Legal studies

In cooperation with Benjamin N. Cardozo School of Law, New York and Hamline University School of Law, Minnesota

Course date

9 July - 3 August, 2001
Application deadline
15 February, 2001
Course Director(s): 

Csilla Kollonay-Lehoczky

Department of Legal Studies, Central European University, Budapest, Hungary/Vienna, Austria

Lela P. Love

Kukin Program of Conflict Resolution, Benjamin N. Cardozo School of Law, New York, USA
Course Faculty: 

Stephen Adler

National Labour Court of Israel, Tel-Aviv, Israel

James R. Coben

Mitchell Hamline School of Law, St. Paul, USA

Kinga Goncz

School of Public Policy, Central European University, Budapest, Hungary/Vienna, Austria

Charles Nupen

ILO Project, South Africa

Richard Reuben

School of Law, University of Missouri-Columbia, United States of America

Joseph Stulberg

Moritz College of Law, Ohio State University, Columbus, USA

Manfred Weiss

Law School, Frankfurt University, Germany
Course Objectives
This course is designed to facilitate the exchange of ideas and cooperative projects among academics, professionals and students in the East and West who are pursuing the study of conflict and conflict resolution processes. The program, set in the context of Central and Eastern Europe’s emerging democracies, will focus primarily on mediation and other consensual methods for addressing and resolving conflict and promoting understanding between peoples.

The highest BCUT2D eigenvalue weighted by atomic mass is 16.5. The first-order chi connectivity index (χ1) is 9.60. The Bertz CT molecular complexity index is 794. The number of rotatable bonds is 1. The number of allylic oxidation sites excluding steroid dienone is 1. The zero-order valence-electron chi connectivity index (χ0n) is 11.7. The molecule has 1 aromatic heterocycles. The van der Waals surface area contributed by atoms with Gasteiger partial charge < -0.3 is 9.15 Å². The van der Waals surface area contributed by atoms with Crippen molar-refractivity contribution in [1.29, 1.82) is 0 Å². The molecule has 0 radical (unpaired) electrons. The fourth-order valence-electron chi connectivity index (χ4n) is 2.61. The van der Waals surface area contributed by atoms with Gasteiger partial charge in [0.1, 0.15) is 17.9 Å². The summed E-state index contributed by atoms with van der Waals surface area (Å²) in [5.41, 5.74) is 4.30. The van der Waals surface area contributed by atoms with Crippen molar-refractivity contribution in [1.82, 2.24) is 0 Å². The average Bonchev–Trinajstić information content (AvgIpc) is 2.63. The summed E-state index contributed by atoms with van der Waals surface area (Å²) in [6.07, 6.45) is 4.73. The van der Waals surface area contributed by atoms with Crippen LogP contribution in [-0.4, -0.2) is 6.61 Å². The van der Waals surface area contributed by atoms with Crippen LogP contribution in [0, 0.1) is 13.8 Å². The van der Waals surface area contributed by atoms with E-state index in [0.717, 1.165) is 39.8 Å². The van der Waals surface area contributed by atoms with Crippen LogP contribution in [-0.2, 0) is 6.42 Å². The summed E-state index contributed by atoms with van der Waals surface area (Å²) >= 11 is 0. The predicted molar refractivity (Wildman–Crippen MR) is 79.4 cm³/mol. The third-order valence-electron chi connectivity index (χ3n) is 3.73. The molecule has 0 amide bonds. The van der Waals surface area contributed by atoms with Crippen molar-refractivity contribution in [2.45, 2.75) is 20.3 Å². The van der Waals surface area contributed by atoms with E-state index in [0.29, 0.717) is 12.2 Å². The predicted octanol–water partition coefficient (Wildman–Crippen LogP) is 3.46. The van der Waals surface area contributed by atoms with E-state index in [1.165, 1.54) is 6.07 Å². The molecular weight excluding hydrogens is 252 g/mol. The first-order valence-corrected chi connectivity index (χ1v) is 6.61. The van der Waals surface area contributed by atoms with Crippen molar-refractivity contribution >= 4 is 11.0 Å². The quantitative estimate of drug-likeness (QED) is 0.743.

Students will begin the sequence by participating in a two-week course centered on mediation theory and skills and methods to foster democratic dialogue. They then can elect to take either a two-week course in conflict theory or a two-week course exploring ADR methods in the employment arena. All of the offerings will include multi-national perspectives and examples. This program will enable students to critically examine the challenges of the design and delivery of ADR initiatives in multiple contexts, including countries where the "rule of law" still is being established.
Intended Level of Instruction
The primary target group of this course is junior and middle career faculty as well as doctoral students at law schools or faculties of social science and public administration in the CEE region as well as American law students pursuing the J.D. degree who have completed prior relevant course work in dispute resolution, labor or employment law. Additionally, course targets include academics and professionals in psychology, social work, public policy, political science, government and labor relations.